Deputy Lord Lieutenant and county councillor, Bert Biscoe, collapsed at home due to a diabetic condition he didn’t know he had – which was later diagnosed as a seizure.
His quick-thinking wife called 999 and was walked through administering chest compressions, but the ordeal left him unconscious for 10 days….CONTINUE READING HERE
After recovering from the condition, the well-regarded former Mayor of Truro joked that he didn’t like the accommodation in “the afterlife” so he decided to come back, but not before remembering one visceral thing during his coma.
Deputy Lord Lieutenant Biscoe, 70, from Truro, told Cornwall Live that he distinctly remembered seeing his family standing near him, “floating doctors” and tubes coming out of him, while spending the majority of his time on the other side “in the dark”.
The former Mayor of Truro said: “I was dead then, I had a profound time on the other side in the dark but didn’t like the accommodation and came back.
“I was out of it for ten days, unconscious for a chunk of it and then put into a controlled coma. I had no idea of the passage of time or what was going on.
“As I was coming out of the coma I opened my eyes and this may have been hallucinatory but I remember looking up at a mirror and seeing myself with a green tube coming out of my mouth, doctors floating around a bit ethereally and my wife and two daughters were there.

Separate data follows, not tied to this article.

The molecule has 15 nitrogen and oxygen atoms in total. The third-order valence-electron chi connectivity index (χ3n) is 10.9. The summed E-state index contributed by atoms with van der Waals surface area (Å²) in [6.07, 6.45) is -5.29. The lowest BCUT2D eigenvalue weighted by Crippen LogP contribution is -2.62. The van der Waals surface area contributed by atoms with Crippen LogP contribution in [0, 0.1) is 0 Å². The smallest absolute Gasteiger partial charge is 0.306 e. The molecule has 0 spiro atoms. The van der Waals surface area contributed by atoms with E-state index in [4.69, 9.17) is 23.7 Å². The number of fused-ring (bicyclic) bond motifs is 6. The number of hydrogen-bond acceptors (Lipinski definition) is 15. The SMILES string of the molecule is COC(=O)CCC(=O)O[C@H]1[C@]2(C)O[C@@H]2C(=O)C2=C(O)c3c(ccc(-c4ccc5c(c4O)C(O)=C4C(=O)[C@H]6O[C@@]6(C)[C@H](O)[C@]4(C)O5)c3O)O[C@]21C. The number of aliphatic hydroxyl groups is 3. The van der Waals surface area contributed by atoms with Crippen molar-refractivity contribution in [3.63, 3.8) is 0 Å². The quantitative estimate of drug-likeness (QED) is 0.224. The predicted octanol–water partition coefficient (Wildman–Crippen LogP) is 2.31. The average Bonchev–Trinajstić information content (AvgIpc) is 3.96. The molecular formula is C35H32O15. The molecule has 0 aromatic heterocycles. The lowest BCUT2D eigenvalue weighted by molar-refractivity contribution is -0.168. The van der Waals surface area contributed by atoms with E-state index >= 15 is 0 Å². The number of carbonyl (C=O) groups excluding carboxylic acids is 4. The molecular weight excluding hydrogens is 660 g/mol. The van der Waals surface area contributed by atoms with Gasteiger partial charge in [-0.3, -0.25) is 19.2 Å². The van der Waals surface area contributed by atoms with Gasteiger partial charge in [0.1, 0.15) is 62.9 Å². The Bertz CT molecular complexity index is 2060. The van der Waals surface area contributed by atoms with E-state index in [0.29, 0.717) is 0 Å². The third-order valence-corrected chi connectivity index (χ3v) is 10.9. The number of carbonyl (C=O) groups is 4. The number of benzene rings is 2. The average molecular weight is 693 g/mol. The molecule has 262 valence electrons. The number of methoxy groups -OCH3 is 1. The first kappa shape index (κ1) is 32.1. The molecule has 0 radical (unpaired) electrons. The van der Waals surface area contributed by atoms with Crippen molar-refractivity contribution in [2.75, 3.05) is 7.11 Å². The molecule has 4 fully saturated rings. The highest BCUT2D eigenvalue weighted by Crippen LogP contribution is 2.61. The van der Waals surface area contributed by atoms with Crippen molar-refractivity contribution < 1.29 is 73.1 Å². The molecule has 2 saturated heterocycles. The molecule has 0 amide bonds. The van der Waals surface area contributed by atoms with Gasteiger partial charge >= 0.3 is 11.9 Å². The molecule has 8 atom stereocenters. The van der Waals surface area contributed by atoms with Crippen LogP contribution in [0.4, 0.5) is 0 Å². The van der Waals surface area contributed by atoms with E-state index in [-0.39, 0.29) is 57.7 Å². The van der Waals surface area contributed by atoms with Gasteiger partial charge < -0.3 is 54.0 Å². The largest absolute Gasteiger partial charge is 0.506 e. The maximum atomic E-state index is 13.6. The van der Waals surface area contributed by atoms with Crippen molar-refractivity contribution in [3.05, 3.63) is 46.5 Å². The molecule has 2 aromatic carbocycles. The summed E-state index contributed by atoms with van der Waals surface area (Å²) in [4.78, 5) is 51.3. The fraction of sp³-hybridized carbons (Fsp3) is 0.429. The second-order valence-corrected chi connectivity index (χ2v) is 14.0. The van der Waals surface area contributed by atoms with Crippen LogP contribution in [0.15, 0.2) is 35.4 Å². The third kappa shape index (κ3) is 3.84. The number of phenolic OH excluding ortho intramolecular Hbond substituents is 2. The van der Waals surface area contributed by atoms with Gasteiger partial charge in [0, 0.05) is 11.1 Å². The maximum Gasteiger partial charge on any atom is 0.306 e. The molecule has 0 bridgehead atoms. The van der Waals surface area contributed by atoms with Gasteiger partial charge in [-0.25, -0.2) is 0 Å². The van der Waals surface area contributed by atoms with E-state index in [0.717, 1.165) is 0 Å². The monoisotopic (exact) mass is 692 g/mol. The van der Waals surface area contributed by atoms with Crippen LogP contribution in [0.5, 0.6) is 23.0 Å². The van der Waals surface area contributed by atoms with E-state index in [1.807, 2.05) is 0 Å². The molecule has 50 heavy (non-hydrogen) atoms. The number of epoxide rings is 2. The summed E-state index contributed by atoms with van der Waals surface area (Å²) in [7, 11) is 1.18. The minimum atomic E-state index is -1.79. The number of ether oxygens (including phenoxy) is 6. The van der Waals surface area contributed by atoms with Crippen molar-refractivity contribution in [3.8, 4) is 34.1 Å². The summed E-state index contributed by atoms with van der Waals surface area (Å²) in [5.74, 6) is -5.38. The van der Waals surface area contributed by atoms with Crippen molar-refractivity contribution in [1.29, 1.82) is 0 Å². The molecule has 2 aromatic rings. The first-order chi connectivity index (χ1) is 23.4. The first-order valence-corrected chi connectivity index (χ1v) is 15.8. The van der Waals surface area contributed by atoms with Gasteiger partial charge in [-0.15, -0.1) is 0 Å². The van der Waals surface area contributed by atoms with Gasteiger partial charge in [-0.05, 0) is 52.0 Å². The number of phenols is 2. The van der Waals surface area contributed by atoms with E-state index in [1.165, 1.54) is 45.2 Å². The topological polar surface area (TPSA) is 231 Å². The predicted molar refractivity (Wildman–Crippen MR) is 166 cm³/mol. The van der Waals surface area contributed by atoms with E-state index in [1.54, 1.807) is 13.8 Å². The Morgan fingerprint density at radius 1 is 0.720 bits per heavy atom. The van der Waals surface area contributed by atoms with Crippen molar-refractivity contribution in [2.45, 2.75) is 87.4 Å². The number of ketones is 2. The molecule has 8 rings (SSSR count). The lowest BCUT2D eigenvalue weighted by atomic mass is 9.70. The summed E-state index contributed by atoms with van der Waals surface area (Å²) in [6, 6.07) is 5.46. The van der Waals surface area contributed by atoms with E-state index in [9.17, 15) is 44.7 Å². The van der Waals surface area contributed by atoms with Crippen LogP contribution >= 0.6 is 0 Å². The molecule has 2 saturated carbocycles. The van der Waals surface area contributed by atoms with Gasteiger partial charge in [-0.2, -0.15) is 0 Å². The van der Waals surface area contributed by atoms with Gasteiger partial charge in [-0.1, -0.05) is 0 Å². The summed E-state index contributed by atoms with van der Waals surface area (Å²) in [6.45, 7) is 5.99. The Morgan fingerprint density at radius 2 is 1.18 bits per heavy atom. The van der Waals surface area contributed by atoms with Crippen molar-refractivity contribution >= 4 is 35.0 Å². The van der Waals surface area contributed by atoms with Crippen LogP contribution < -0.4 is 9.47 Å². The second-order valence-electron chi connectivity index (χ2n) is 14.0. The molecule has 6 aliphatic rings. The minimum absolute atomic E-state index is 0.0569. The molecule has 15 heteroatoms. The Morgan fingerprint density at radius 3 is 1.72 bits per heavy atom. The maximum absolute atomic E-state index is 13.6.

“When I got out of the hospital and was standing waiting to cross a road when this woman came up to me among several congregations who said that they’d been praying for me.
“She asked me if I’d had any hallucinations or visions to which the answer is no, It was just dark, I had the same question from research people at ICU.”
Summing up his experience in a poem Deputy Lord Lieutenant Biscoe penned A la Commode, describing humorously how he knew things would be fine when he used his bedpan after coming out of the coma.
He added: “She said ‘Do you believe?’ and I said I didn’t. I did tell her I sensed all the prayers, all the positive vibes and thoughts, all the letters and all the cards and that they created a kind of force of goodwill around me.
“I think it’s no coincidence ‘care’ rhymes with ‘prayer’. The combination of all that thought and the technology, skill and innate cheerfulness of the staff at Treliske hospital is the reason I’m still here.
“The other thing at Treliske which is really remarkable, which I hadn’t really thought about before, is that it is populated by an international group of people. One of the consultants was Iranian, the guy in the kitchen was from New Zealand, there were a couple of Filipino nurses who came in for a chat with me, and lots of staff from Africa; people from all over the world.
“It is a wonderment that here we have this thing which is dedicated to the people of Cornwall, like me, who collapse in their kitchen, they pitch up in ten minutes, shove a tube down your throat and pull you back.
“It’s a huge thing for it to be provided by people from all over the world. It says something really profound and important about the society we live in these days….CONTINUE READING HERE